The Socialist 13 February 2013 |
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Mid Staffs hospital scandal - Big business culture kills
Nurses protest on the 20 October 2012 TUC demo (Click to enlarge)
The Francis report into Mid-Staffordshire NHS hospital has exposed appalling neglect that many patients suffered between 2004 and 2008.
Ill, frail and elderly patients were left for hours in soiled beds, unable to drink or eat. Between 400 and 1,000 people are believed to have died prematurely.
There has been an inquiry because of the determination and campaigning of relatives, who organised themselves and fought to overcome official indifference and cover-up.
Francis called the Mid-Staffordshire scandal a failure of the NHS culture: "doing the system's business - not that of the patients."
This has been seized on by right-wing politicians and press who want to undermine the very idea of a publicly owned free national health service available to all.
The truth is that for 30 years governments have pushed big business 'culture' down the NHS's throat and this is the result.
In 1983 Thatcher asked Roy Griffiths, from Sainsbury's, to produce a report that changed the way hospitals were managed and budgeted, paving the way for the internal market.
Labour chancellor Gordon Brown asked a banker, Derek Wanless, to report on NHS finance. Many other businessmen and women have seduced Tory, Labour and Con-Dem governments with the supposed efficiencies of the private sector that 'out-dated' public service supposedly needed.
One such change was the last Labour government's introduction of Foundation Trusts in 2003. These allowed NHS Trusts to break from direct government control and have more financial independence.
As the Socialist said at the time, this was a step towards the breakup and privatisation of the NHS. We warned: "All a three-star rating shows is that the managers are good at reaching, or appearing to reach, the latest targets. The quality of healthcare provided is a different matter (Socialist 11.10.03).
Mid-Staffordshire NHS Trust decided to become a Foundation Trust in 2005. To do so it had to show its finances were sound and to be meeting targets set by New Labour.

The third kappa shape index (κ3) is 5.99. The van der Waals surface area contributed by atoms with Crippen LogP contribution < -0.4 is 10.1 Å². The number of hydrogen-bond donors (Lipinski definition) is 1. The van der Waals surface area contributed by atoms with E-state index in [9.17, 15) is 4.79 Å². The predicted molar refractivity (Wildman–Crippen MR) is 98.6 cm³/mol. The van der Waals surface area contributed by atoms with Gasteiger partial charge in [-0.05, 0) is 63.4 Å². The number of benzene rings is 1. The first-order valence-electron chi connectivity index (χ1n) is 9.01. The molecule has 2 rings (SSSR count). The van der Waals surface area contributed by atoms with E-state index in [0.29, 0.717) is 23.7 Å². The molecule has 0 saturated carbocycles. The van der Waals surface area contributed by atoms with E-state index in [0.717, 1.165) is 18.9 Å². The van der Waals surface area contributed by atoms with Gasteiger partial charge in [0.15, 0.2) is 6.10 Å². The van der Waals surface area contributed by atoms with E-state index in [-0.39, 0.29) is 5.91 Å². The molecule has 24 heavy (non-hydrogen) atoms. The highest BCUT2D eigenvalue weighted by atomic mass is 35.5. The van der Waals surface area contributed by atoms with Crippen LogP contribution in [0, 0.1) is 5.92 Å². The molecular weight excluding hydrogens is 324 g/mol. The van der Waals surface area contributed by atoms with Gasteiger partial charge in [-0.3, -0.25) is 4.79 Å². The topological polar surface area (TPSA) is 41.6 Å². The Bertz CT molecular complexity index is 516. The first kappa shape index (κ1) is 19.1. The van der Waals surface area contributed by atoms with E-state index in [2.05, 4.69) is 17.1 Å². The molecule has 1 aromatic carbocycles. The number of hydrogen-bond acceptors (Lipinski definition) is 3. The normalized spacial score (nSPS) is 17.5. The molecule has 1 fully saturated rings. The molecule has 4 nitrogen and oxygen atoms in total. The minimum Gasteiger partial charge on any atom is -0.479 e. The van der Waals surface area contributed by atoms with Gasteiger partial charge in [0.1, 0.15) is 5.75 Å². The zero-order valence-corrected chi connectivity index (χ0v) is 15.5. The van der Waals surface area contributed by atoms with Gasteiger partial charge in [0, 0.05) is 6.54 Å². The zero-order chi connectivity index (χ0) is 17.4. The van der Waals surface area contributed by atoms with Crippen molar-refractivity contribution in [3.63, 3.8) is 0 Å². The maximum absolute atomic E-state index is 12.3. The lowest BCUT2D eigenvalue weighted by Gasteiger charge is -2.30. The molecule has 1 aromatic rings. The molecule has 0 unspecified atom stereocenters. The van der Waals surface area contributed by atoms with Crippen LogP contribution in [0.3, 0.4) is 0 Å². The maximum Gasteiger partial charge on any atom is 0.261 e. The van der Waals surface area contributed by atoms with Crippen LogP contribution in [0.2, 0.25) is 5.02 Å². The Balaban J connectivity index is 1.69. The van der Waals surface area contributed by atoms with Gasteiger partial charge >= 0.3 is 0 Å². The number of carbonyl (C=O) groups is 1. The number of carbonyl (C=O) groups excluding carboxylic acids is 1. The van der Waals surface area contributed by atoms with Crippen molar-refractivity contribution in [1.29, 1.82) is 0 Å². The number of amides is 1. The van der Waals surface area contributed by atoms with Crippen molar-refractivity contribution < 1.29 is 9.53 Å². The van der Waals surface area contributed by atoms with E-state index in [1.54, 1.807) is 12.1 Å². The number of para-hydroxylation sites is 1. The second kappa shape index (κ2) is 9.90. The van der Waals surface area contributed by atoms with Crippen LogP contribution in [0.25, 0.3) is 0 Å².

The problem was it was already running a £10 million a year deficit. A PFI deal on redeveloping the hospital entrance could only increase this deficit.
Directors were determined to eliminate the deficit so they could convince the regulator, Monitor, the Trust should get Foundation status.
Their thinking may have been influenced by the high salaries Trust chief executives and directors were awarding themselves.
To get the deficit down meant cutting the wages bill. Despite being short of 100 nurses, 160 redundancies were announced in 2006.
Ward staff were already stretched to the limit. Managers proposed a shift from 60:40 trained to untrained staff - to 40:60.
Why did nursing and medical staff not blow the whistle as care standards on the wards dropped dangerously? Francis has lifted the lid on the bullying that senior executives passed down. In an atmosphere where workers feared redundancy it was not easy to speak out.
Another factor contributing to poor care continuing over such a long period is the loss of any accountability of health services to their local communities.
There has never been genuine democratic control of the NHS, but elected councillors used to have seats on local health authorities.
Community Health Councils were introduced in 1973. They had no authority but could issue reports highlighting local problems, which managers were forced to respond to in the local press.
Labour abolished Community Health Councils in 2003, replacing them with completely toothless Patient and Public Involvement (PPI).